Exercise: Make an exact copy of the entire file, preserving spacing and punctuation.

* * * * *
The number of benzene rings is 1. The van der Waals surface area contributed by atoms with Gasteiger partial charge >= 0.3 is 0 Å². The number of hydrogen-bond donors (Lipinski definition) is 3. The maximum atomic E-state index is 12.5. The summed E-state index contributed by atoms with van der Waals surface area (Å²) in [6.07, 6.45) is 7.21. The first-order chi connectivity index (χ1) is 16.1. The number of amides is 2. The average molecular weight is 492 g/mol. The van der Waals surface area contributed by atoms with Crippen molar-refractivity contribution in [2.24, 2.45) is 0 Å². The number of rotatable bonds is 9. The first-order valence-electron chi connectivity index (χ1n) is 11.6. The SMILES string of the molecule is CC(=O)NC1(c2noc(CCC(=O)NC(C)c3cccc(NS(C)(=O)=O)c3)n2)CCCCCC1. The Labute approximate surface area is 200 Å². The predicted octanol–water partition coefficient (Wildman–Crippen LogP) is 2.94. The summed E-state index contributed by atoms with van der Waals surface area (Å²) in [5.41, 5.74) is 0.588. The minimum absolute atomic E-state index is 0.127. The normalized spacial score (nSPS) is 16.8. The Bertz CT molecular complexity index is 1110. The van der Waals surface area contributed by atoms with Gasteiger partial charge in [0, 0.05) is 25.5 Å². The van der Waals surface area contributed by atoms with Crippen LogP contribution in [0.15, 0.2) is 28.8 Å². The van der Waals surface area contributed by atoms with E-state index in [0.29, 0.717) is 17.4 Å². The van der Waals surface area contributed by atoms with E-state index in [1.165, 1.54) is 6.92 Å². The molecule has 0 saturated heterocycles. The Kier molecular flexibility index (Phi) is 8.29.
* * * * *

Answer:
The number of benzene rings is 1. The van der Waals surface area contributed by atoms with Gasteiger partial charge >= 0.3 is 0 Å². The number of hydrogen-bond donors (Lipinski definition) is 3. The maximum atomic E-state index is 12.5. The summed E-state index contributed by atoms with van der Waals surface area (Å²) in [6.07, 6.45) is 7.21. The first-order chi connectivity index (χ1) is 16.1. The number of amides is 2. The average molecular weight is 492 g/mol. The van der Waals surface area contributed by atoms with Crippen molar-refractivity contribution in [2.24, 2.45) is 0 Å². The number of rotatable bonds is 9. The first-order valence-electron chi connectivity index (χ1n) is 11.6. The SMILES string of the molecule is CC(=O)NC1(c2noc(CCC(=O)NC(C)c3cccc(NS(C)(=O)=O)c3)n2)CCCCCC1. The Labute approximate surface area is 200 Å². The predicted octanol–water partition coefficient (Wildman–Crippen LogP) is 2.94. The summed E-state index contributed by atoms with van der Waals surface area (Å²) in [5.41, 5.74) is 0.588. The minimum absolute atomic E-state index is 0.127. The normalized spacial score (nSPS) is 16.8. The Bertz CT molecular complexity index is 1110. The van der Waals surface area contributed by atoms with Gasteiger partial charge in [0, 0.05) is 25.5 Å². The van der Waals surface area contributed by atoms with Crippen LogP contribution in [0.15, 0.2) is 28.8 Å². The van der Waals surface area contributed by atoms with E-state index in [0.29, 0.717) is 17.4 Å². The van der Waals surface area contributed by atoms with E-state index in [1.165, 1.54) is 6.92 Å². The molecule has 0 saturated heterocycles. The Kier molecular flexibility index (Phi) is 8.29.